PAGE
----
While American shoppers say they are very concerned about the safety of their personal information following the massive security breach at Target, many aren’t taking steps to ensure their data is secure. Just 37 percent of surveyed consumers have tried to use cash for purchases rather than pay with plastic, and only 41 percent have checked their credit reports. Even fewer have changed their online passwords at retailers’ websites, requested new credit or debit card numbers, or signed up for a credit monitoring service.
BYOD has brought sweeping changes to the enterprise over the last several years. Nowhere is this more apparent than sitting at the head of IT Security in the role of CISO. Having served in this role at companies like Disney, TiVo and Salesforce during this pivotal time, I can say that it’s an interesting seat to have.
IT security risks continue to become more challenging, not just because of the new technologies of systems and applications, but also because of the size and stature of criminal organizations involved in malicious cyber activity.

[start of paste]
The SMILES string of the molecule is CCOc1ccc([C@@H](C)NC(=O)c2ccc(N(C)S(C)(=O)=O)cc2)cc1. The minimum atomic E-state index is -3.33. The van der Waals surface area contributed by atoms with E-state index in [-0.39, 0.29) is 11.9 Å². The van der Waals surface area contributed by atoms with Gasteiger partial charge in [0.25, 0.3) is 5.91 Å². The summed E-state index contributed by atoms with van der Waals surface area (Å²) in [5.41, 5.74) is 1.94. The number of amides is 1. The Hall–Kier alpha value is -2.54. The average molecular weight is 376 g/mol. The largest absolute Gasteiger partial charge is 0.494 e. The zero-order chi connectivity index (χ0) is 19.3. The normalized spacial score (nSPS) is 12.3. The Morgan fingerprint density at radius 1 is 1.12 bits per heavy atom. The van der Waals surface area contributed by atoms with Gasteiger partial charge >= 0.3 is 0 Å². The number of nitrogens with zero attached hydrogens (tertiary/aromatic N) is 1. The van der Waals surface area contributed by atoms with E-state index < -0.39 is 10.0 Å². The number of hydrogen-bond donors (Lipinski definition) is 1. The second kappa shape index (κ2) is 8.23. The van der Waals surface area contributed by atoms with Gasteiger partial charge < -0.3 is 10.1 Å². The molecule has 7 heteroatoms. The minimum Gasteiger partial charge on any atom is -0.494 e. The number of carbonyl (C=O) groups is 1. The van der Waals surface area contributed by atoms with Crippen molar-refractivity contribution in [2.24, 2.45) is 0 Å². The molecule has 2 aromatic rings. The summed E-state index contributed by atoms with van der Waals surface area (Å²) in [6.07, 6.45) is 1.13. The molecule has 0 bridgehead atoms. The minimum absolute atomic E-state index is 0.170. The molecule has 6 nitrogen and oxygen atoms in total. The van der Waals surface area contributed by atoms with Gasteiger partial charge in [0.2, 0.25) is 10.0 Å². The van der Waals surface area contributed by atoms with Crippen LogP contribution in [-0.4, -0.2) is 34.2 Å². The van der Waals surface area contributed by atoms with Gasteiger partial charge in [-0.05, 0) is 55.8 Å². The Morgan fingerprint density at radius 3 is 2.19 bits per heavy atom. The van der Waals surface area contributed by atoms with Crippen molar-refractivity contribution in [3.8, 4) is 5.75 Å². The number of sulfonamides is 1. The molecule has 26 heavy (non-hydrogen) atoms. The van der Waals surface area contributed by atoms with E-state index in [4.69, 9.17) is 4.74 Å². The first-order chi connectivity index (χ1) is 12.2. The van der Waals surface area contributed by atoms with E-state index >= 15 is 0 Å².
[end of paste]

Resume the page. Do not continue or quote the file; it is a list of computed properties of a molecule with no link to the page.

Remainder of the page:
Discussions of mobile security typically revolve around the vulnerability of smartphones, tablets and the data they contain to loss and theft. Yet CIOs, CISOs and IT directors need to be equally concerned about the challenges of maintaining data security during everyday use of both corporate-issued and BYOD devices.
Bipartisan legislation to fortify U.S. cybersecurity has been approved by the House Homeland Security Subcommittee on Cybersecurity, Infrastructure Protection and Security Technologies, and the measure – the National Cybersecurity and Critical Infrastructure Protection Act of 2013 – will heat to the full Homeland Security Committee for consideration.
The theft of information linked to 80 million South Korean credit cards, including salaries, monthly card usage, credit rating and card numbers, has sparked widespread public concern, as cardholders rush to bank branches and overload call centers and service websites to see if their information as stolen.
This month, Security magazine brings you the 2019 Guarding Report, featuring David Komendat, Boeing CSO, and many other public safety leaders to discuss threats and solutions for 2020 and security officer training. Also, we highlight Hector Rodriguez, Director of Public Safety and Security at Marymount California University, CCPA regulations, NIST standards, VMS and much more.